To improve work zone safety, the proposed research aims to develop a system architecture for unveiling high-risk behavioral patterns among highway workers, equipment operators, and drivers within dynamic highway work zones using a connected virtual environment. In the proposed research, a connected virtual environment refers to an immersive hyper-realistic and virtual environment where multiple agents (e.g. workers, drivers, and equipment handlers) control independent simulators but experience an interactive and shared experience. This research will be conducted in three sequential phases: (1) an in-depth analysis of accident investigation reports in work zones from previous years is conducted to identify common causes of work zone injuries; (2) the most frequently observed accident scenarios are simulated within the environment and the behaviors of independent operators are captured and modeled; and (3) based on the observed characteristics, diverse interventions including engineering controls (e.g. safer work zone designs, and traffic control systems) and administrative methods (e.g. planning, training, and the use of protective equipment) are tested for their effectiveness in preventing high-risk behavior. The proposed architecture is specifically used to better understand behavioral patterns that may lead to injuries and fatalities of highway workers to better protect them in high-risk work environments. A novel approach is adopted in this proposal that takes the first step to identify the causes of work zone crashes. Designing high-risk scenarios using reported and unreported causes is beneficial to avoid these behaviors and to agencies to take appropriate actions, which in turn results in reducing fatalities and injuries in work zone areas. As part of making transportation smarter, this proposal contributes to smart behavioral safety analysis.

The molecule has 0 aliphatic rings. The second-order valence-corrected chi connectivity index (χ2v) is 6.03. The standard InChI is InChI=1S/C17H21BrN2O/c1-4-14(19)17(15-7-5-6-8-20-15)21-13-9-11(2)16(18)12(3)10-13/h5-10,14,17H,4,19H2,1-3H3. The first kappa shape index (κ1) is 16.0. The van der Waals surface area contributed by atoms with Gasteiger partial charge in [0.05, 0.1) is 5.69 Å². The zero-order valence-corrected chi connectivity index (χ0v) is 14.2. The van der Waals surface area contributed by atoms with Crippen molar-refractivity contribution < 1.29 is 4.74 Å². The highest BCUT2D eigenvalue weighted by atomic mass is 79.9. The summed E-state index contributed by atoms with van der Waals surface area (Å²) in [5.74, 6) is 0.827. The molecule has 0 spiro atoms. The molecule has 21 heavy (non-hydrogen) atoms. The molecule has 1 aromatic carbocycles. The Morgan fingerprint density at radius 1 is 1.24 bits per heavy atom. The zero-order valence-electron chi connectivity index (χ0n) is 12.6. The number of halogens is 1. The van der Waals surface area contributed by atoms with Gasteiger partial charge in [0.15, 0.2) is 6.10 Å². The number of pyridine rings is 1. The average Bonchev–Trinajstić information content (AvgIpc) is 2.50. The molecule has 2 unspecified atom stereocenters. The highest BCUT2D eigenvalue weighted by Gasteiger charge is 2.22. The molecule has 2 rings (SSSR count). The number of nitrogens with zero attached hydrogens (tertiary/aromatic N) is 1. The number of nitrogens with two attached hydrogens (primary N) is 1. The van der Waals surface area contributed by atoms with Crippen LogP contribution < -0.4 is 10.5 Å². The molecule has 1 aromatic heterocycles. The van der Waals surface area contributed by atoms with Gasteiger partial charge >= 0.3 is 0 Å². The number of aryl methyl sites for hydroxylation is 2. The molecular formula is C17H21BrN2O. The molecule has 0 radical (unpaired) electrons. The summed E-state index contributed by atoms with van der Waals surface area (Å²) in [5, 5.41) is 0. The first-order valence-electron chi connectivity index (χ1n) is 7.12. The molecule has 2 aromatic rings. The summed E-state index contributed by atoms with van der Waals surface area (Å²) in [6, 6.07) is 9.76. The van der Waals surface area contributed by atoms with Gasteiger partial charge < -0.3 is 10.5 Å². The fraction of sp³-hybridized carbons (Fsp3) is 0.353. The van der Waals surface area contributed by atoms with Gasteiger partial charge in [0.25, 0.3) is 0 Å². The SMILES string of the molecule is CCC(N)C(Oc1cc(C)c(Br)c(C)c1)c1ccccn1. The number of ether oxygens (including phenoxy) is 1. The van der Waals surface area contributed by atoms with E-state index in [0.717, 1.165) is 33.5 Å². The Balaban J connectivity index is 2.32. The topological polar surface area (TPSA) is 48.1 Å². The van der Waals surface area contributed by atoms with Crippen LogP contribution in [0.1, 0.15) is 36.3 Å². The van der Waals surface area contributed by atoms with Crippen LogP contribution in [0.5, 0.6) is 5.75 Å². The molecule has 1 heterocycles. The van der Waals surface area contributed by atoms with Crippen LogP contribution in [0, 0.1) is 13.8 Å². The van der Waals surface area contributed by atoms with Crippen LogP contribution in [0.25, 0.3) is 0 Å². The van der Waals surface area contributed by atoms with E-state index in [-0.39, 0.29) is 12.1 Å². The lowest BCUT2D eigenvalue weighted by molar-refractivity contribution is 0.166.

California State University, Long Beach
Successful completion of the project would result in a research-grade virtual environment system that connects multiple agents. The proposed framework serves as a proof-of-concept and will be implemented in the next steps of this research. It allows the exploratory study to simulate work zone characteristics to evaluate work zone behavior, test intervention effectiveness, and provide a safe and realistic environment for effective training. The research team will assist with a clear plan to streamline the hardware and software development by collaborating with the Computer Science faculty to use the results of this research. A major outcome of this project is a report of connected simulation for work zone safety application which is used for smooth technology transfer. The developed system architecture and findings from this study will be widely publicized on a routine basis to the transportation and construction communities through various conference presentations and journal papers.